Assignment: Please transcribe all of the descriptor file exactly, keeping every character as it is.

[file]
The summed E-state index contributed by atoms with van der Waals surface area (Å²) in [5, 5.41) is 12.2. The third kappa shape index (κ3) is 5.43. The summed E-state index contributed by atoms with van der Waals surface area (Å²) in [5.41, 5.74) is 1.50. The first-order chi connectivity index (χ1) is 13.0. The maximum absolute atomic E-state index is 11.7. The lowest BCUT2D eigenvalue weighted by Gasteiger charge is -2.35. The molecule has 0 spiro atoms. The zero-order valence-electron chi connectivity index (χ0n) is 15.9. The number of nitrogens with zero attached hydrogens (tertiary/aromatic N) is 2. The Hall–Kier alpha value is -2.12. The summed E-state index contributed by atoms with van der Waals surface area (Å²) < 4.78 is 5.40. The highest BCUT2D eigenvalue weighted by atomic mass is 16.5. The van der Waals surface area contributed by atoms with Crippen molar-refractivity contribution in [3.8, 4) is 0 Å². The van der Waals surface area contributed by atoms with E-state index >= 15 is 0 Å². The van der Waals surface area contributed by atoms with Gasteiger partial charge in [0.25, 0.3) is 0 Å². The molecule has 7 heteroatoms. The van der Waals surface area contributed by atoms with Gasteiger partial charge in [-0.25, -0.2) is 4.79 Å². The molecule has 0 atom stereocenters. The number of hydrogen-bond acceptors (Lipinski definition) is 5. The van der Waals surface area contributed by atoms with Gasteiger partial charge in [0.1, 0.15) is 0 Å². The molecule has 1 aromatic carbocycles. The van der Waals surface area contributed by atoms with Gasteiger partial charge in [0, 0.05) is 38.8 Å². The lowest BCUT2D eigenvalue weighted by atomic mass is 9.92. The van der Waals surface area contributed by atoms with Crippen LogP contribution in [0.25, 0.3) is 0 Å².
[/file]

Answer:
The summed E-state index contributed by atoms with van der Waals surface area (Å²) in [5, 5.41) is 12.2. The third kappa shape index (κ3) is 5.43. The summed E-state index contributed by atoms with van der Waals surface area (Å²) in [5.41, 5.74) is 1.50. The first-order chi connectivity index (χ1) is 13.0. The maximum absolute atomic E-state index is 11.7. The lowest BCUT2D eigenvalue weighted by Gasteiger charge is -2.35. The molecule has 0 spiro atoms. The zero-order valence-electron chi connectivity index (χ0n) is 15.9. The number of nitrogens with zero attached hydrogens (tertiary/aromatic N) is 2. The Hall–Kier alpha value is -2.12. The summed E-state index contributed by atoms with van der Waals surface area (Å²) < 4.78 is 5.40. The highest BCUT2D eigenvalue weighted by atomic mass is 16.5. The van der Waals surface area contributed by atoms with Crippen molar-refractivity contribution in [3.8, 4) is 0 Å². The van der Waals surface area contributed by atoms with E-state index >= 15 is 0 Å². The van der Waals surface area contributed by atoms with Gasteiger partial charge in [0.25, 0.3) is 0 Å². The molecule has 7 heteroatoms. The van der Waals surface area contributed by atoms with Gasteiger partial charge in [-0.25, -0.2) is 4.79 Å². The molecule has 0 atom stereocenters. The number of hydrogen-bond acceptors (Lipinski definition) is 5. The van der Waals surface area contributed by atoms with Gasteiger partial charge in [0.1, 0.15) is 0 Å². The molecule has 1 aromatic carbocycles. The van der Waals surface area contributed by atoms with Gasteiger partial charge in [0, 0.05) is 38.8 Å². The lowest BCUT2D eigenvalue weighted by atomic mass is 9.92. The van der Waals surface area contributed by atoms with Crippen LogP contribution in [0.25, 0.3) is 0 Å².